Concerned that trailer legislation slipped into California’s 2013-14 budget bill would seriously hamstring journalists (and non-journalists) to whom public records access is important and even crucial, the Pacific Media Workers Guild joined a chorus of public-interest groups, news outlets and individuals in a successful effort to keep the mandatory aspect of California Public Records Act (PRA) compliance intact.
And it’s possible that an amendment locking some key parts of the PRA into the state Constitution will appear on the ballot next June.
The PMWG’s Legislative & Political and Executive committees deserve credit for moving swiftly to speak out on portions of Senate Bill 71, one of two measures – the other was Assembly Bill 76 – that would have made compliance with certain PRA sections voluntary for local entities such as cities, counties, school districts, community college districts and special districts.
Thanks also to the San Rafael-based First Amendment Coalition and Carmichael-based Californians Aware, sunshine advocacy organizations that sounded the alert when the bills were introduced.
Equally noteworthy, the Sacramento-based California Newspaper Publishers Association, which is often at odds with the PMWG on labor-management issues, works tirelessly for open government and played a big role in the effort to persuade legislators to scratch the bills’ anti-sunshine sections.
Last and by no means least, a tip of the cap goes to legislative advocate Ignacio Hernandez, the PMWG’s eyes, ears and voice in the state Capitol.
The PMWG, upon learning of the attempt to sabotage the PRA, sent a letter to Gov. Jerry Brown urging that the anti-sunshine parts be removed or that he veto SB 71.
“We object specifically,” the letter said, “to provisions that would:
“1. Empower local agencies to ‘determine the format of electronic data to be provided in response to a request for information.’ SB 71 would eliminate the mandate in CPRA Section 6253.9(a)(1) that agencies make electronic documents or information available in any format in which the agencies already hold them, enabling the agencies to hide certain data that the CPRA defines as publicly disclosable.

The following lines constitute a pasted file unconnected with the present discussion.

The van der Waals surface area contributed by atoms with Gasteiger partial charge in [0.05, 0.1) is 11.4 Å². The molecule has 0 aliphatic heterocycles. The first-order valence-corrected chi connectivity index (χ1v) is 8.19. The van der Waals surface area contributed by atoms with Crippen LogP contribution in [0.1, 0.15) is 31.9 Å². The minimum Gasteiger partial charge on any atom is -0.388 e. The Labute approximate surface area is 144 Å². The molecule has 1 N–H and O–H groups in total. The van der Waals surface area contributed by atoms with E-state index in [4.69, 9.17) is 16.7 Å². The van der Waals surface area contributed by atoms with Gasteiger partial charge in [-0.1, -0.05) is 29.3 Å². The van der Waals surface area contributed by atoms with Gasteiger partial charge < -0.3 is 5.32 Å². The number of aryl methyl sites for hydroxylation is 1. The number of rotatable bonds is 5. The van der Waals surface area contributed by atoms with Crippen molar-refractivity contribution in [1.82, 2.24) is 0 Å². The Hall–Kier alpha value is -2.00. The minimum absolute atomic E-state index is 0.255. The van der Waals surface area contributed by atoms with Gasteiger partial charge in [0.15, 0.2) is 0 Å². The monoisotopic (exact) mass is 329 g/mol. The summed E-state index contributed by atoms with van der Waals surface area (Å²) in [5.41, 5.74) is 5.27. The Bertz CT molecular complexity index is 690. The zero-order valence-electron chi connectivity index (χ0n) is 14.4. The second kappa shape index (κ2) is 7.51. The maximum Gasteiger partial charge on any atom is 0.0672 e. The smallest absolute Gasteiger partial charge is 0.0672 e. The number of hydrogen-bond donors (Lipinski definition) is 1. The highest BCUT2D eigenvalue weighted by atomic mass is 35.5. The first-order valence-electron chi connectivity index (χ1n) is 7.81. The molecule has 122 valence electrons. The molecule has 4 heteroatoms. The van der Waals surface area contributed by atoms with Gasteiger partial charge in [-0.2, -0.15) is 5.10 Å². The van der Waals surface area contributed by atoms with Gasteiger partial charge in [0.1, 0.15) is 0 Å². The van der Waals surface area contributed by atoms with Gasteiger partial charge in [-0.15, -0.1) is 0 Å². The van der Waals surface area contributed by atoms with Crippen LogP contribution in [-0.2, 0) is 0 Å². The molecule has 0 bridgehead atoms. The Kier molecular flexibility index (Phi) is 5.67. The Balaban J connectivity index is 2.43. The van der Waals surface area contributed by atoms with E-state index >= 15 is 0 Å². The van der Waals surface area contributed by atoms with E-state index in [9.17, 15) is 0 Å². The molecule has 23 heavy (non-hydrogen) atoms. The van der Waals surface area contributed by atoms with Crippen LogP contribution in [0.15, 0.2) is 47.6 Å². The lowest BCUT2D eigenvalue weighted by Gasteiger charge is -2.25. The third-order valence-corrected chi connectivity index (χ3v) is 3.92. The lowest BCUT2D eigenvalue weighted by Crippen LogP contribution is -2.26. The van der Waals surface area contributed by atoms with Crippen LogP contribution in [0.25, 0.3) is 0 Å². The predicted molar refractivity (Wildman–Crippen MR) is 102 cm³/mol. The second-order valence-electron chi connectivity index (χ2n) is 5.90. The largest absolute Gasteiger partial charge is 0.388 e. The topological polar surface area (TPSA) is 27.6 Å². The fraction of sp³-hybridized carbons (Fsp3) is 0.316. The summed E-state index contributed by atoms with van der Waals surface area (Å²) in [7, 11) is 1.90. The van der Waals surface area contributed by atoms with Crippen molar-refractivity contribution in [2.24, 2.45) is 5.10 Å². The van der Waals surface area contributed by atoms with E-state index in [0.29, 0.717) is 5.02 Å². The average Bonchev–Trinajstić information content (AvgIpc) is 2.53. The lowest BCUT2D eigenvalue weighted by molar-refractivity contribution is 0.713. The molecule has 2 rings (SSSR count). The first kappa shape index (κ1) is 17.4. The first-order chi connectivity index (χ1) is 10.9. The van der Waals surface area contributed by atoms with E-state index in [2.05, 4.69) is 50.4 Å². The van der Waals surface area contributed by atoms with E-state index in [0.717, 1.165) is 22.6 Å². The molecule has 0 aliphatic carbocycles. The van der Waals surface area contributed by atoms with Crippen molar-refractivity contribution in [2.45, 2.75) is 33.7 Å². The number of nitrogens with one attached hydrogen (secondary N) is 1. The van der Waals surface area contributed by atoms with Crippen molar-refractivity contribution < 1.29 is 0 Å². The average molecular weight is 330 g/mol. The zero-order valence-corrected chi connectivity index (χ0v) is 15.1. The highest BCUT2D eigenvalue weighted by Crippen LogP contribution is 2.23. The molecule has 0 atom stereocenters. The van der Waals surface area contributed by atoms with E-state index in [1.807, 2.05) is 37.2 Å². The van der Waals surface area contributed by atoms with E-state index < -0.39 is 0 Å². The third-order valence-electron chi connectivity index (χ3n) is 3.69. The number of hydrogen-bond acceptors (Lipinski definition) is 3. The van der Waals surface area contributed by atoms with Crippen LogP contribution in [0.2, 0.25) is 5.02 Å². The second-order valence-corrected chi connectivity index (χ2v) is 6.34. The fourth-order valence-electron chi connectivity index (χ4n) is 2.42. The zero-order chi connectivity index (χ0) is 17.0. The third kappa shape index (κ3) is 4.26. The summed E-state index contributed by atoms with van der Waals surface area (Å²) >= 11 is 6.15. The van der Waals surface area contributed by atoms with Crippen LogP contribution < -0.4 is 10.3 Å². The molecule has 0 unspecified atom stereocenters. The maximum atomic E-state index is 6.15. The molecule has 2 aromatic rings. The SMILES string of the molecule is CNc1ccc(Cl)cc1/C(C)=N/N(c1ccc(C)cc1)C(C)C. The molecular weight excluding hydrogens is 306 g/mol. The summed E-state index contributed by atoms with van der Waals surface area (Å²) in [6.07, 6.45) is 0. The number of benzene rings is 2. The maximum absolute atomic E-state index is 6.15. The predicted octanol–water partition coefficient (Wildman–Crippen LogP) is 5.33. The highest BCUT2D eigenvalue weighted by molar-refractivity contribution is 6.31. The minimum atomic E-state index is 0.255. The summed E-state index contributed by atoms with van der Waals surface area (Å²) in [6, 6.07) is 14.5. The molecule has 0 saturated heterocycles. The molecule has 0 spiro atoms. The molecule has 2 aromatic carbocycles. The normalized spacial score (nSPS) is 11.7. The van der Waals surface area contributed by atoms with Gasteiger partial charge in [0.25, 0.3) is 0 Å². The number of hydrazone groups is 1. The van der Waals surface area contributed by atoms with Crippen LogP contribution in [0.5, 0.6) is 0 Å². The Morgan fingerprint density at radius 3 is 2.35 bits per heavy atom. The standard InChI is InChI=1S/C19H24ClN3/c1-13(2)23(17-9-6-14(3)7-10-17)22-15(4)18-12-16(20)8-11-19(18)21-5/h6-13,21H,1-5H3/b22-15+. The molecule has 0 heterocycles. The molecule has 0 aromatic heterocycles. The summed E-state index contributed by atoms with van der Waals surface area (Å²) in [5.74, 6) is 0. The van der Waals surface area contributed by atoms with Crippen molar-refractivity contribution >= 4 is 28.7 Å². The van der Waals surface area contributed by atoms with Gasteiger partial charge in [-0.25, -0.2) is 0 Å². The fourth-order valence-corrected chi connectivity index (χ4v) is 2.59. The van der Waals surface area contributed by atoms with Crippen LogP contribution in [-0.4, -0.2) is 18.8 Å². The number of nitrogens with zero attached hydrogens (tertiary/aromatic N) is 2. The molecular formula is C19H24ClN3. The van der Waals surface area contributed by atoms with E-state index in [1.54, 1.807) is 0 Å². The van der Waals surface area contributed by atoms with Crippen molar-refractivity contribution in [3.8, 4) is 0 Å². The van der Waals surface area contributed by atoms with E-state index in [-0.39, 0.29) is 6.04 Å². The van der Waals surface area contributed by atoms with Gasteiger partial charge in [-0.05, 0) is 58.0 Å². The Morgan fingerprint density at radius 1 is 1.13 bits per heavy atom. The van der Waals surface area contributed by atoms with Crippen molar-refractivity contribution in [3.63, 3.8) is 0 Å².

“2. Eliminate the requirement in CPRA Section 6255(b) that local agencies give a statute- or case law-based reason for withholding public records that are requested in writing. SB 71 would make such justifications optional, the likely result being that government counsels will advise agencies to give no reason when withholding records.
“Even worse,” the letter continued, “there is a strong likelihood that local governments would officially argue that SB 71 permits them to remain totally silent with requesters about the status of denied requests for records, leaving the requesters unable to learn, without suing, whether the records they have requested will be disclosed. Such legal proceedings would cost time and money to requesters, taxpayers or both.”
SB 71 not only would make it difficult for journalists covering local government to do their jobs but also would violate the spirit if not the letter of Article 1, Section 3, of the state Constitution, which enshrines into the document the people’s right to know what their governments are doing and why, the PMWG said. The section was added to the constitution as Proposition 59, which voters approved by an 83-17 ratio in November 2004.
“Equally egregious is the surreptitious manner in which SB 71 and other trailer bills have been attached to the budget package,” the letter said.
On the heels of the Legislature’s and Brown’s retreat on the bills came the news that Sen. Mark Leno (D-San Francisco) and Senate President Pro Tem Darrell Steinberg (D-Sacramento) had introduced a state constitutional amendment (SCA 3) that would require local entities to comply with both the PRA and the open-meetings law known as the Ralph M. Brown Act.
In addition, the amendment would excuse the state from having to reimburse the local agencies’ compliance-related expenses.
To qualify for the ballot, SCA 3 must get a two-thirds nod in each chamber, meaning 27 “ayes” in the Senate and 54 in the Assembly. Details about the amendment are available here.
Richard Knee is the Pacific Media Workers Guild’s California vice president (acting) and a member of the local’s Legislative and Political Committee. He is a freelance journalist based in San Francisco.